One Day: Justice Delivered, Ashok Nanda (2019, India). A modern Bollywood take on And Then There Were None. A respected judge retires, and after his daughter’s wedding party two of the guests go missing. More people go missing. An inspector from another district is called in to investigate, and she soon discovers all of the missing people were involved in one case or other that appeared before the judge. The judge has kidnapped them and is torturing them so they will confess to their crimes. Flashbacks handily explain those crimes and what total scumbags the missing people are. For all that it was somewhat predictable, I enjoyed this.

Killer Nun, Giulio Berruti (1979, Italy). The title pretty much says it all. A giallo, with Anita Ekberg in the title role. It’s about a nun. Who kills people. In the geriatric hospital where she works. It’s all very over-wrought and intense, even for a giallo. A notorious film, apparently, but not a good one.

Miracles, Jackie Chan (1989, China). It has always amused that Jackie Chan plays characters called Jackie Chan in his movies, even if those characters are different people in each film – I mean, Jackie Chan in Miracles, set in the 1930s, can’t be the same Jackie Chan as in Armour of God, set in the 1980s… Of course, when Jackie Chan is not playing Jackie Chan, he’s playing Kevin something, and it usually depends on the distributor, or whoever does the subtitles, what his character is called. In Miracles, Chan plays a hapless innocent who unwittingly becomes the chief of a group of gangsters in 1930s Hong Kong. The gang is at war with another gang, and it all comes down to a one-on-one fight in a rope factory with the usual clever and amusing stunts. Good stuff.

Pulp Fiction, Quentin Tarantino (1994, USA). I can remember exactly when I first saw this film. I’d graduated and was stilling looking for a job six months later. I was staying with my sister in Chiswick, and she and some of her friends had planned a trip to the cinema to see a film. There were two to choose from: The Adventures of Priscilla, Queen of the Desert and Pulp Fiction. I chose the former but was out-voted. I know which film has aged better. Not this one. It’s, well, really racist. Especially Tarantino’s character, who drops the n-word like a nerd who’s too dumb to realise crackers are fucking horrible people. Perhaps the chopped-up chronology of the narrative was innovative in 1994, although I’m pretty sure Hollywood has been playing tricks with narrative chronology since the 1940s. Other than a lot of swearing and a desperate attempt at a hip soundtrack, there’s little in Pulp Fiction that justifies the reputation it once had.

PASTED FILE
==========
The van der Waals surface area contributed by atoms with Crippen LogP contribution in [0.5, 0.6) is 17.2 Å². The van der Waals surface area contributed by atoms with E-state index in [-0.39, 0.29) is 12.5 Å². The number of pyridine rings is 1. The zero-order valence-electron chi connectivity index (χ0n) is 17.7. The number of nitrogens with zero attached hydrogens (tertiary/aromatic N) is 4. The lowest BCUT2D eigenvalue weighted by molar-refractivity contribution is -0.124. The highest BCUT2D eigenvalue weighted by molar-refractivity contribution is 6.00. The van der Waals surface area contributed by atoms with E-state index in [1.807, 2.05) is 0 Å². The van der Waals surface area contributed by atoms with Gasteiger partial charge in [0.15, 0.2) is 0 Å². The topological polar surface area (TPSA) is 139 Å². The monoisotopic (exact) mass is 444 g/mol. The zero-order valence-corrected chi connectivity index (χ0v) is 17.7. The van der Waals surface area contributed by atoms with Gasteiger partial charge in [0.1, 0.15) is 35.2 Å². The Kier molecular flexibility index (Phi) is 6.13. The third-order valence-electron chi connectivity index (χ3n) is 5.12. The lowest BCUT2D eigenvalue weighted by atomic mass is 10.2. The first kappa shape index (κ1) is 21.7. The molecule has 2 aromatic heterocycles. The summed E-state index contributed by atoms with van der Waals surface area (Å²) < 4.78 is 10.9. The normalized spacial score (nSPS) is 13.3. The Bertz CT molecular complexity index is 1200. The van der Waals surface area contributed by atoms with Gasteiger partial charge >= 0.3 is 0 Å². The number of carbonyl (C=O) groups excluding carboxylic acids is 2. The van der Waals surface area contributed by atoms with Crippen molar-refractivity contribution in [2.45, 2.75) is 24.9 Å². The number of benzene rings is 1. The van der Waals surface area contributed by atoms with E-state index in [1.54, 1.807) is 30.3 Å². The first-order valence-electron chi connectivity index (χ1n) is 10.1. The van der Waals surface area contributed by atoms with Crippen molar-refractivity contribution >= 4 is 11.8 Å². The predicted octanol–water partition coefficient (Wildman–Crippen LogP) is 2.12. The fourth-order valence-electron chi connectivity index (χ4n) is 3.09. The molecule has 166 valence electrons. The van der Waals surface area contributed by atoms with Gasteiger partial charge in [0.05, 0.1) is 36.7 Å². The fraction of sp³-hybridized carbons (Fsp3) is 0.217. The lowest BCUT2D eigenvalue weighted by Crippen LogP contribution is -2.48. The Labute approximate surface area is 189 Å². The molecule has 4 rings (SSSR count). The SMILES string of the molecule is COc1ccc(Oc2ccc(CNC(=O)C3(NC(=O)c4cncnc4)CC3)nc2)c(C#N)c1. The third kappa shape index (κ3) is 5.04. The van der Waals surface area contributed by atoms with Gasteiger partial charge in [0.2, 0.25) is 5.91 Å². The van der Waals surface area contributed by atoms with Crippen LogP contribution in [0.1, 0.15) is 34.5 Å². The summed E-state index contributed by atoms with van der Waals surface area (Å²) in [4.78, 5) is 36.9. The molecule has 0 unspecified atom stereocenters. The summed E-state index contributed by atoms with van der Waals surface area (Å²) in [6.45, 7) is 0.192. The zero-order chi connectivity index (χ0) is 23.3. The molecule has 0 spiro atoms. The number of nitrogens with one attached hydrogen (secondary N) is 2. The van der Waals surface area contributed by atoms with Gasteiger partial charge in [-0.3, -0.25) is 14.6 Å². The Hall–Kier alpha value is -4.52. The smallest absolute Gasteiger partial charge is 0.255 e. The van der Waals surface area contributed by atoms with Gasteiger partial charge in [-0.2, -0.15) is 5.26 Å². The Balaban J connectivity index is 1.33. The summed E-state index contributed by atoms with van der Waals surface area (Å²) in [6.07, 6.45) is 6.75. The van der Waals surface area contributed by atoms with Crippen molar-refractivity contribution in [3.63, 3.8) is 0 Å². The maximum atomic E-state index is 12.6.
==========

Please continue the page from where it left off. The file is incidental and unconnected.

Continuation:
Alien: Covenant, Ridley Scott (2017, UK). After a hiatus of fifteen years, the series creator returned to it with a prequel. And I was bitterly disappointed. It looked great, but relied on idiot characters and idiot plotting and retconned the entire franchise so it made no sense whatsoever. And in the sequel to that film, Scott… doubled-down on everything. The visuals are even more striking, the plot makes even less sense, and the character are even more ridiculously stupid and stereotypical. A third film is due next year, I believe. I expect the downward trajectory to continue.

Bed & Board, François Truffaut (1970, France). The fourth film of Truffaut’s Antoine Doinel series. He’s now working for a florist and expecting his first child. So, of course, he has an affair with a Japanese woman. It’s easy enough to appreciate the skill with which these films are put together but I have no idea what point they are trying to make.